To remove the rest of the paper, I start with the outside and work my way in.  I weaken the paper by folding back on the seam and rubbing the crease with my thumb or the with the side of scissors.

I usually save all the blocks for TV time.  I can watch a favorite show and tear paper (and make a mess) at the same time - aren't I multi-talented?  LOL!
When I tear the paper, I stay close to the seam so I do not loosen the threads or pull them out.
Finished block!
Won't these blocks will make a bright and cheerful quilt for Project Linus?
Here are some more free foundation patterns at Quiltmaker.

Just a quick note:  We had a wonderful visit with our son Shaun.  I wish he could have stayed longer since he can't make it back for Christmas.

Well!  Back to sewing!  Happy Quilting All!


  1. Very very cool! I love how they are turning out. I don't work with fabric but I certainly understand the desire to do something with scraps. Your solution is great.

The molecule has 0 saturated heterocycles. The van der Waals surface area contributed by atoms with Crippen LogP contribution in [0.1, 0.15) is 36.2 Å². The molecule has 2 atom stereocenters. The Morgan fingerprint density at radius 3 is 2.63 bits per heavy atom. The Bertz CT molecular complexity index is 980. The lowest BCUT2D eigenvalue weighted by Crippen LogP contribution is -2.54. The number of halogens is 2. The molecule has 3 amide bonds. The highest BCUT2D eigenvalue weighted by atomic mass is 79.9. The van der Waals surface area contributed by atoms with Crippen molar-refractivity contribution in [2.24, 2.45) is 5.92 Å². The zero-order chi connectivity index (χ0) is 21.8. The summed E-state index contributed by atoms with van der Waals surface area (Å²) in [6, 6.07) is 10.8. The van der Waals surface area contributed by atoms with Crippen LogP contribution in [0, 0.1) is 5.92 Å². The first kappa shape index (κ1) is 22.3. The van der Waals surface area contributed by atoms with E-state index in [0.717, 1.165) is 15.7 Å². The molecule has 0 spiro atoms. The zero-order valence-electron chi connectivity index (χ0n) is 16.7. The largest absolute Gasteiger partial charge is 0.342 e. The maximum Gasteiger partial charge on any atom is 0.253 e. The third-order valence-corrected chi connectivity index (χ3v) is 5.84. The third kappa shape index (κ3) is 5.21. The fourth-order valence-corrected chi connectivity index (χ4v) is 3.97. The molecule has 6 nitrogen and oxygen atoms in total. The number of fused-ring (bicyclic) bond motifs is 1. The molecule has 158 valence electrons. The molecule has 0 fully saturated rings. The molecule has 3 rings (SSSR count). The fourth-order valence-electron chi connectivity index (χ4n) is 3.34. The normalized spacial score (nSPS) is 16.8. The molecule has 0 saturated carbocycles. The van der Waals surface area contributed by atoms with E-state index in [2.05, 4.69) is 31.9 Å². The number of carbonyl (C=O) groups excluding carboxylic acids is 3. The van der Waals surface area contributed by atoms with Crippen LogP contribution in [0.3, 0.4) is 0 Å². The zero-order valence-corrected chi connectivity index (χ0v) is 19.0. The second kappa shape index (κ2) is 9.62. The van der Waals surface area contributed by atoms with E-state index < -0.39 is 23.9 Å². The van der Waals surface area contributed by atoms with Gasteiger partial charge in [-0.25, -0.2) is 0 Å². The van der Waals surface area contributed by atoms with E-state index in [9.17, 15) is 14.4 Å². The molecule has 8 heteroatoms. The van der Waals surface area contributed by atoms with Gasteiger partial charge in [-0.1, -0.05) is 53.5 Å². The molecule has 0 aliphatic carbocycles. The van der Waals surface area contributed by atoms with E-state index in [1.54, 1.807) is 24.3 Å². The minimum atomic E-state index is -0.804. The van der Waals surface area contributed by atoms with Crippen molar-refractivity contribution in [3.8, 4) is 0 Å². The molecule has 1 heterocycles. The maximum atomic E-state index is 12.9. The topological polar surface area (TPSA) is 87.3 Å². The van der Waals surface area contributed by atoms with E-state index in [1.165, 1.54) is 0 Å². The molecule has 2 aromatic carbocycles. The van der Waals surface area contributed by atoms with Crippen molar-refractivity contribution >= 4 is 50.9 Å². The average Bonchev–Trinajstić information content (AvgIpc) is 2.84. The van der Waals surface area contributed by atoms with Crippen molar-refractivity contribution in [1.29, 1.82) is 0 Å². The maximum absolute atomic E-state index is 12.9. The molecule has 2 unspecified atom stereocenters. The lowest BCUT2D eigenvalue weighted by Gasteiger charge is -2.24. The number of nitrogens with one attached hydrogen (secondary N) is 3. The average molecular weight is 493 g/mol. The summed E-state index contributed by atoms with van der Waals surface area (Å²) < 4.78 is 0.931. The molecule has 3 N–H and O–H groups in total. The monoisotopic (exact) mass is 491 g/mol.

2. Your blocks came out fantastic! I've seen the Quiltmaker pattern and wanted to try it. It was fun to watch you do it!!

  3. stopping by from Karma BLoggers blog lovin ;)

    I wish I was as talented as you are!!!
    Following via GFC :) Hope you can stop by my blog too!!

    Africa's Blog

  4. Hi Michelle, It is quite easy to do. I hope you will give it a try someday.

  5. Thanks ArtisianAllUnwound! I love this part of quilting - taking small pieces of material and making them useful.

  6. Thanks SibStudio! I'm amazed at how well different designs of fabric can look so good together in this block. I love the finished project.

  7. Thanks for stopping by Africa! Maybe someday you will give it a try.

  8. I am also dealing with scraps and it occured to me too that a machine might solve the problem a whole lot faster than what I am doing now ... tracing templates and hand cutting bits.

  9. Great paper piecing directions Sandy. I've used the method before but it's been a long time - now I'm inspired to try it again! Patagonia looks like a beautiful area. We'll have to put it on our list!